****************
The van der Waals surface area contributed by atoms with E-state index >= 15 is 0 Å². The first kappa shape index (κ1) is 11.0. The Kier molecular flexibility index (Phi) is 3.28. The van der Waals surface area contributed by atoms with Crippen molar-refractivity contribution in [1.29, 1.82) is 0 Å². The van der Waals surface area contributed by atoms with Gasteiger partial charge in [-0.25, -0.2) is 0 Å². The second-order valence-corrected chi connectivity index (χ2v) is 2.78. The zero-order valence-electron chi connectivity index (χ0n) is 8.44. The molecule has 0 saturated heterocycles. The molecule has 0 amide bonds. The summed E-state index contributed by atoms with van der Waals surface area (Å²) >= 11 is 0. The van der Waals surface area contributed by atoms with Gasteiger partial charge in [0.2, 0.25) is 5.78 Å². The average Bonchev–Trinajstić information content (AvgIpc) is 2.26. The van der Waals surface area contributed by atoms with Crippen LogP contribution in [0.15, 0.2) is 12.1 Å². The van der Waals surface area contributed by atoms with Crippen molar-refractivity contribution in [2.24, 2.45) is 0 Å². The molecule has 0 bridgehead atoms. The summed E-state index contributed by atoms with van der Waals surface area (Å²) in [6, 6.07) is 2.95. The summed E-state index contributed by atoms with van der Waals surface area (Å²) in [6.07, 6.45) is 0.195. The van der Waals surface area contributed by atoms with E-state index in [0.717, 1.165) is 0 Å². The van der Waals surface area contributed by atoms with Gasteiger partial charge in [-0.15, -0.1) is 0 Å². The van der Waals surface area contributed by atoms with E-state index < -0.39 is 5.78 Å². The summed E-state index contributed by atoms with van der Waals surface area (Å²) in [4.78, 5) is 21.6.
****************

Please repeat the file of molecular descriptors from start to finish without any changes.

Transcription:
The van der Waals surface area contributed by atoms with E-state index >= 15 is 0 Å². The first kappa shape index (κ1) is 11.0. The Kier molecular flexibility index (Phi) is 3.28. The van der Waals surface area contributed by atoms with Crippen molar-refractivity contribution in [1.29, 1.82) is 0 Å². The van der Waals surface area contributed by atoms with Gasteiger partial charge in [-0.25, -0.2) is 0 Å². The second-order valence-corrected chi connectivity index (χ2v) is 2.78. The zero-order valence-electron chi connectivity index (χ0n) is 8.44. The molecule has 0 saturated heterocycles. The molecule has 0 amide bonds. The summed E-state index contributed by atoms with van der Waals surface area (Å²) >= 11 is 0. The van der Waals surface area contributed by atoms with Gasteiger partial charge in [0.2, 0.25) is 5.78 Å². The average Bonchev–Trinajstić information content (AvgIpc) is 2.26. The van der Waals surface area contributed by atoms with Crippen LogP contribution in [0.15, 0.2) is 12.1 Å². The van der Waals surface area contributed by atoms with Crippen molar-refractivity contribution in [2.24, 2.45) is 0 Å². The molecule has 0 bridgehead atoms. The summed E-state index contributed by atoms with van der Waals surface area (Å²) in [6, 6.07) is 2.95. The summed E-state index contributed by atoms with van der Waals surface area (Å²) in [6.07, 6.45) is 0.195. The van der Waals surface area contributed by atoms with E-state index in [0.717, 1.165) is 0 Å². The van der Waals surface area contributed by atoms with Gasteiger partial charge in [-0.15, -0.1) is 0 Å². The van der Waals surface area contributed by atoms with E-state index < -0.39 is 5.78 Å². The summed E-state index contributed by atoms with van der Waals surface area (Å²) in [4.78, 5) is 21.6.